ST. EUSTATIUS–Student Thijs van den Burg represented St. Eustatius during the 21st International Union for Conservation of Nature (IUCN) Iguana Specialist Group (ISG) meeting, which was held in St. Augustine, Florida, November 10 to 12.
ISG is a group of specialists that collaborate with different partners to protect all species of iguana, which are among the most endangered taxonomic groups in the world.
During this meeting, researchers from across the world came together to discuss research projects, strategies and conservation plans.
Among the participants was Master of Science student Van den Burg, who spent three months on Statia studying the Lesser Antillean iguana population, specifically its genetic diversity and effective population size.
The latter part of this project was funded by Mohammed Bin Zayed Species Conservation Fund, and facilitated by St. Eustatius National Parks STENAPA, with the laboratory work being supported by Mississippi State University.
This project is now in the laboratory stage where blood samples are being analysed. During his presentation, however, Van den Burg discussed his fieldwork methods and the preliminary results.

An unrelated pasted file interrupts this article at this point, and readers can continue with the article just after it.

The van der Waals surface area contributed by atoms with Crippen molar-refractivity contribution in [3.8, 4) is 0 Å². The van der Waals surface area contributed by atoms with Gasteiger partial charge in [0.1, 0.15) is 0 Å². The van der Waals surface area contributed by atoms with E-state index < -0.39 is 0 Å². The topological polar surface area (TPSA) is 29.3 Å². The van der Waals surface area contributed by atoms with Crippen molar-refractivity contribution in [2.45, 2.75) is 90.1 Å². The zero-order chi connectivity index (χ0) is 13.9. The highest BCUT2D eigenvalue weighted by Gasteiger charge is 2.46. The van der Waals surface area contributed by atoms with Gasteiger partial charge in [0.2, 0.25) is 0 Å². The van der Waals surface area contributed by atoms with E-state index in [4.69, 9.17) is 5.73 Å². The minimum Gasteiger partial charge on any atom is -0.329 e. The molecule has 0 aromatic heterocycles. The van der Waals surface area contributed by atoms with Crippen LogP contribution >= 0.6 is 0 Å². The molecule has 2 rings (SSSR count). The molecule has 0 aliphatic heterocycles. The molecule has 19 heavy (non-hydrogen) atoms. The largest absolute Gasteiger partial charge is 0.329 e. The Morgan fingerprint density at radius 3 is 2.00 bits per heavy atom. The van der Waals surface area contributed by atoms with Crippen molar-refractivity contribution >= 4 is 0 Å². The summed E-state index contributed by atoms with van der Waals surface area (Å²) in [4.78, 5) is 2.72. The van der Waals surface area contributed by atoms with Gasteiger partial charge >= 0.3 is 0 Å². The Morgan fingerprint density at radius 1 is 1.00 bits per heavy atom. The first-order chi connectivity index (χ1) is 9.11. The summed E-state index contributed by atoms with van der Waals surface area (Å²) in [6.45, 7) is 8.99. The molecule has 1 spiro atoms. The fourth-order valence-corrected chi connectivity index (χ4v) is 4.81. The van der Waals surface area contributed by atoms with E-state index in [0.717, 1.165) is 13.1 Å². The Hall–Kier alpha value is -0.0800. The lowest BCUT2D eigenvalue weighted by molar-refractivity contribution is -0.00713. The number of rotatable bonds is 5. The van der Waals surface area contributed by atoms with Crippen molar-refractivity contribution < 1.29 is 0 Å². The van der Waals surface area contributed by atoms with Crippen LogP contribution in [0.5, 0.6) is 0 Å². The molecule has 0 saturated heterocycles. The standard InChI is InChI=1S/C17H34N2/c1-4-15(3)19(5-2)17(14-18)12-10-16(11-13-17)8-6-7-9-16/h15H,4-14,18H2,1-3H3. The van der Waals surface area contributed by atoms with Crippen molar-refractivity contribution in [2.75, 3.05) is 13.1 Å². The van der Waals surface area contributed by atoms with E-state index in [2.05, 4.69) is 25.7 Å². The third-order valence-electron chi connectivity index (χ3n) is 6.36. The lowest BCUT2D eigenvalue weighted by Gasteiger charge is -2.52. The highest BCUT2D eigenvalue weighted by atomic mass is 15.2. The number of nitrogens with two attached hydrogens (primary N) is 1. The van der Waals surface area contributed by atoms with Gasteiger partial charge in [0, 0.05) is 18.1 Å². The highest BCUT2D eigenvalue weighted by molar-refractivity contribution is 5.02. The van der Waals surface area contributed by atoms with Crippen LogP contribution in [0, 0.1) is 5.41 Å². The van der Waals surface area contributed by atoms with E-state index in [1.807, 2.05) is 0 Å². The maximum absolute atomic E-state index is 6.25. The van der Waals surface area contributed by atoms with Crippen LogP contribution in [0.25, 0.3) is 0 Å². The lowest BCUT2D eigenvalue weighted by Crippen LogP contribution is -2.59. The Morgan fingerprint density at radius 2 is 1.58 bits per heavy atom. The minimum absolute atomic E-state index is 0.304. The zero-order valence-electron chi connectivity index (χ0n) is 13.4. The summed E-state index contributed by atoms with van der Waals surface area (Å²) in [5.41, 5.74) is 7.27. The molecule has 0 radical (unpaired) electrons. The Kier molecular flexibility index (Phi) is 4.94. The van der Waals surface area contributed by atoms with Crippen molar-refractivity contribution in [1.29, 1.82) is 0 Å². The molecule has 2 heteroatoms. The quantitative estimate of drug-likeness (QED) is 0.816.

Questions posed by other delegates focused on sampling methods and local threats, such as poaching and the impact of non-native species.
Other presentations at the meeting highlighted research into Lesser Antillean iguana populations on the French Lesser Antillean islands and informed the group about the pervasive threat of the invasive green iguana throughout the Caribbean.
The results of Van den Burg’ s study, which will become available in 2016, are to enable STENAPA to determine the correct conservation measures for the Lesser Antillean iguana on Statia.
Source: The Daily Herald St. Eustatius represented at iguana specialists’ meeting